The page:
birth and death
we have some good friends that we first got together with at our pre-natal classes in Guildford, when a small group of slightly anxious 20-something couples met up in the living room of a slightly insipid 40-something facilitator, all of us wondering what on earth was going to happen to our lives. most of us fell neatly into the middle class and comfortable category, who are looking to do the right thing in a responsible and earnest way for our soon-to-be children. typical NCT cases. throughout those classes and following the births and for the 8 or so years after, we’ve all remained close and shared those life changing experiences. our family and our friends family follow pretty similar paths – we both now have 3 children 8 and under, we’re finally getting our home and schooling just how we like it, we’ve worked hard to get our houses in order and we struggle with those logistics of childcare, full-time employment and long school holidays. the dads work in IT. the mums work in the public sector. our 30-something lives are happy and warm.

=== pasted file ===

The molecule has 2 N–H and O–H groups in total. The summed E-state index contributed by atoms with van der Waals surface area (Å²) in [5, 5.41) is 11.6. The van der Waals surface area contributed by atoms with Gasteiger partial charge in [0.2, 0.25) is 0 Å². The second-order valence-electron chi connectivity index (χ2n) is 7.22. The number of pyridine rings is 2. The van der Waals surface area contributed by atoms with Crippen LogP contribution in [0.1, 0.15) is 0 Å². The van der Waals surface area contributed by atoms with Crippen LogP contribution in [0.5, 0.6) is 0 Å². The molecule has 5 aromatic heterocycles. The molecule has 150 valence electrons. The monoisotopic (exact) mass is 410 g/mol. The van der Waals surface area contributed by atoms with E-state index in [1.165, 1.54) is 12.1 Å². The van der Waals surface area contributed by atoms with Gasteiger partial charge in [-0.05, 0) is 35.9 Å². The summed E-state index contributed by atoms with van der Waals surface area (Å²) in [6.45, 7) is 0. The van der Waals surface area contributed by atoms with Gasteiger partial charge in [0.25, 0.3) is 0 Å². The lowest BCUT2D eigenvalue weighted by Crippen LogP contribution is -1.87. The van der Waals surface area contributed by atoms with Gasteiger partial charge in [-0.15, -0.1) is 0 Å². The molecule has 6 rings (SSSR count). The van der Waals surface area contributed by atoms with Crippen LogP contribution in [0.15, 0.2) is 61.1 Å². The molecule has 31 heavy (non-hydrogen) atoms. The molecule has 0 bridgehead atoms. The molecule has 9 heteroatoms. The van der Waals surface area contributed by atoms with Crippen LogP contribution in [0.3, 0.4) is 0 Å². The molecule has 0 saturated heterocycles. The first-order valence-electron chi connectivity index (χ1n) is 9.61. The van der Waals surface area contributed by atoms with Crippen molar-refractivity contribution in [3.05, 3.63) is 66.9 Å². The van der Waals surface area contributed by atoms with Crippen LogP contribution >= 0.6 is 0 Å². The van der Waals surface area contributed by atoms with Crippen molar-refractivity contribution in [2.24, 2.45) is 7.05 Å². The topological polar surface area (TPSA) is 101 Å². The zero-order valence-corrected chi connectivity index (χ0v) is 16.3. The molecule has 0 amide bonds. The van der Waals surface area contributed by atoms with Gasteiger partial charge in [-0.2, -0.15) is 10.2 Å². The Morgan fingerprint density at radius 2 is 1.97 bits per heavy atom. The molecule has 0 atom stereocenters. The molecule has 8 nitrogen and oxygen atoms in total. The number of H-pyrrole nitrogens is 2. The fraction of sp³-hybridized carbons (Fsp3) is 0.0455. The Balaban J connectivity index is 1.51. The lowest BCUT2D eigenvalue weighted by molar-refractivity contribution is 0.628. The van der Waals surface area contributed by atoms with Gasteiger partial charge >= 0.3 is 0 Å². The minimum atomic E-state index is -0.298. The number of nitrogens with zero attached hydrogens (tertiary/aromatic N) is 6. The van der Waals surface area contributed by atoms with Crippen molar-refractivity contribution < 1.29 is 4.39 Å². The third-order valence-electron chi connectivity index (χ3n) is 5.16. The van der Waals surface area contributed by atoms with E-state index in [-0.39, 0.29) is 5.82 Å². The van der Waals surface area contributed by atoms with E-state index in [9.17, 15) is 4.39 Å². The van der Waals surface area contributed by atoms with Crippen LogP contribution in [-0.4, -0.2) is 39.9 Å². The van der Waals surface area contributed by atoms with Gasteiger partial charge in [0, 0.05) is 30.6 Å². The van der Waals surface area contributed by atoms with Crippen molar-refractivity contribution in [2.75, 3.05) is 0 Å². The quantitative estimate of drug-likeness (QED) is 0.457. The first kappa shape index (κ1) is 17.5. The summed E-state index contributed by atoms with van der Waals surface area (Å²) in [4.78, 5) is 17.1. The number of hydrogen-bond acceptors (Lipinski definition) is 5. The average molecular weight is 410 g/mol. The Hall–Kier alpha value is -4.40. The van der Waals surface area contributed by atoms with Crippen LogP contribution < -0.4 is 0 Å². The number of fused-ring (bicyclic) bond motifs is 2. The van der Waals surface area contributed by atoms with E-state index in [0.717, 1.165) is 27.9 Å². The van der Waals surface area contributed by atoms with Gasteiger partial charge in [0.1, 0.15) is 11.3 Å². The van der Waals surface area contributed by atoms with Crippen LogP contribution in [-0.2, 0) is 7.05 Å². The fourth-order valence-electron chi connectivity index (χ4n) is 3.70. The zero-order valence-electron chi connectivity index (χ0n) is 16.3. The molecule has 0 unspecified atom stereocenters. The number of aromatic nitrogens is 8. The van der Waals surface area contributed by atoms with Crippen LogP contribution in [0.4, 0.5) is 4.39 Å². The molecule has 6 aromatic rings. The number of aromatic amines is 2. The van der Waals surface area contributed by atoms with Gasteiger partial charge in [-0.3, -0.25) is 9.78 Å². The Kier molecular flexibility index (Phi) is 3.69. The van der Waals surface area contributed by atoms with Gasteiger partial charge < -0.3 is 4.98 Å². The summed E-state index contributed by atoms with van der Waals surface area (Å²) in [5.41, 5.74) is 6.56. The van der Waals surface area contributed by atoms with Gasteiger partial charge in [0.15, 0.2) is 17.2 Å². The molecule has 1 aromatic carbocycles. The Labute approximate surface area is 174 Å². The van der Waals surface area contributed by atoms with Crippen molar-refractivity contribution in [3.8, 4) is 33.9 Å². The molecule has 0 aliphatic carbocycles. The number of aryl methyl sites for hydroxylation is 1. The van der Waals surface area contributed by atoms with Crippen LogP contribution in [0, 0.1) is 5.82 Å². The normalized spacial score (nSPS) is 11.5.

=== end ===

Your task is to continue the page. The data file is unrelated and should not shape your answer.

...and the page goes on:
at least, they were
on saturday, I had the kids while my wife was working on a special opening of one of the museums she works for. I took them into town and we met up with mum in the castle gardens, had our lunch in the sunshine and we wondered around doing saturday things until it was time to head home and think about tea.
on saturday, my friend got up, got ready, waved goodbye to his wife and 3 lovely children, went off to his beloved football, where he had a heart attack and died
its a simply tragic tale of the shortness of life. it should compel me to question my own mortality and change everything, so that I actually live every day. I probably will. but right now I’m just comprehending the awfulness of a mother who can barely speak, but will have to explain to the children why daddy is not coming home again. ever.